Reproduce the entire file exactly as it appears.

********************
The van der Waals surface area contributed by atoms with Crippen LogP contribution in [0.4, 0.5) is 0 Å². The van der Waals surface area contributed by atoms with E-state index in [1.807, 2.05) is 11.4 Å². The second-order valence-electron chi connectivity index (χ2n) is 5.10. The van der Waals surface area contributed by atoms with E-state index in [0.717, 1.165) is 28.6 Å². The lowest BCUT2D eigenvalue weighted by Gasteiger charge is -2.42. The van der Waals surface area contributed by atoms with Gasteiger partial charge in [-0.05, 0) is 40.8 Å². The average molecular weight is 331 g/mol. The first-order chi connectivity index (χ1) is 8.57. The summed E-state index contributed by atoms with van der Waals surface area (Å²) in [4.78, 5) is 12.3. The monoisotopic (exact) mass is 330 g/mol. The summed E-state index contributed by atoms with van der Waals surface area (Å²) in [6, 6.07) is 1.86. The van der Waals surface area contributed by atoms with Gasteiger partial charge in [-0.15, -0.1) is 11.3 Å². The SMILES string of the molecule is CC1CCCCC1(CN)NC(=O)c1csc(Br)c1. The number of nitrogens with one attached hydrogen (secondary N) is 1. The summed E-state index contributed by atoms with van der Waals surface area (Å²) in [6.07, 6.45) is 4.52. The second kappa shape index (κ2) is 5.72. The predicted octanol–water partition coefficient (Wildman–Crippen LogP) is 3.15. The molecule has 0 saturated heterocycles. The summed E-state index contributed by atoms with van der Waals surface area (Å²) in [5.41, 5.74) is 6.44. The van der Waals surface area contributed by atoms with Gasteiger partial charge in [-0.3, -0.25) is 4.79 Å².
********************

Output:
The van der Waals surface area contributed by atoms with Crippen LogP contribution in [0.4, 0.5) is 0 Å². The van der Waals surface area contributed by atoms with E-state index in [1.807, 2.05) is 11.4 Å². The second-order valence-electron chi connectivity index (χ2n) is 5.10. The van der Waals surface area contributed by atoms with E-state index in [0.717, 1.165) is 28.6 Å². The lowest BCUT2D eigenvalue weighted by Gasteiger charge is -2.42. The van der Waals surface area contributed by atoms with Gasteiger partial charge in [-0.05, 0) is 40.8 Å². The average molecular weight is 331 g/mol. The first-order chi connectivity index (χ1) is 8.57. The summed E-state index contributed by atoms with van der Waals surface area (Å²) in [4.78, 5) is 12.3. The monoisotopic (exact) mass is 330 g/mol. The summed E-state index contributed by atoms with van der Waals surface area (Å²) in [6, 6.07) is 1.86. The van der Waals surface area contributed by atoms with Gasteiger partial charge in [-0.15, -0.1) is 11.3 Å². The SMILES string of the molecule is CC1CCCCC1(CN)NC(=O)c1csc(Br)c1. The number of nitrogens with one attached hydrogen (secondary N) is 1. The summed E-state index contributed by atoms with van der Waals surface area (Å²) in [6.07, 6.45) is 4.52. The second kappa shape index (κ2) is 5.72. The predicted octanol–water partition coefficient (Wildman–Crippen LogP) is 3.15. The molecule has 0 saturated heterocycles. The summed E-state index contributed by atoms with van der Waals surface area (Å²) in [5.41, 5.74) is 6.44. The van der Waals surface area contributed by atoms with Gasteiger partial charge in [-0.3, -0.25) is 4.79 Å².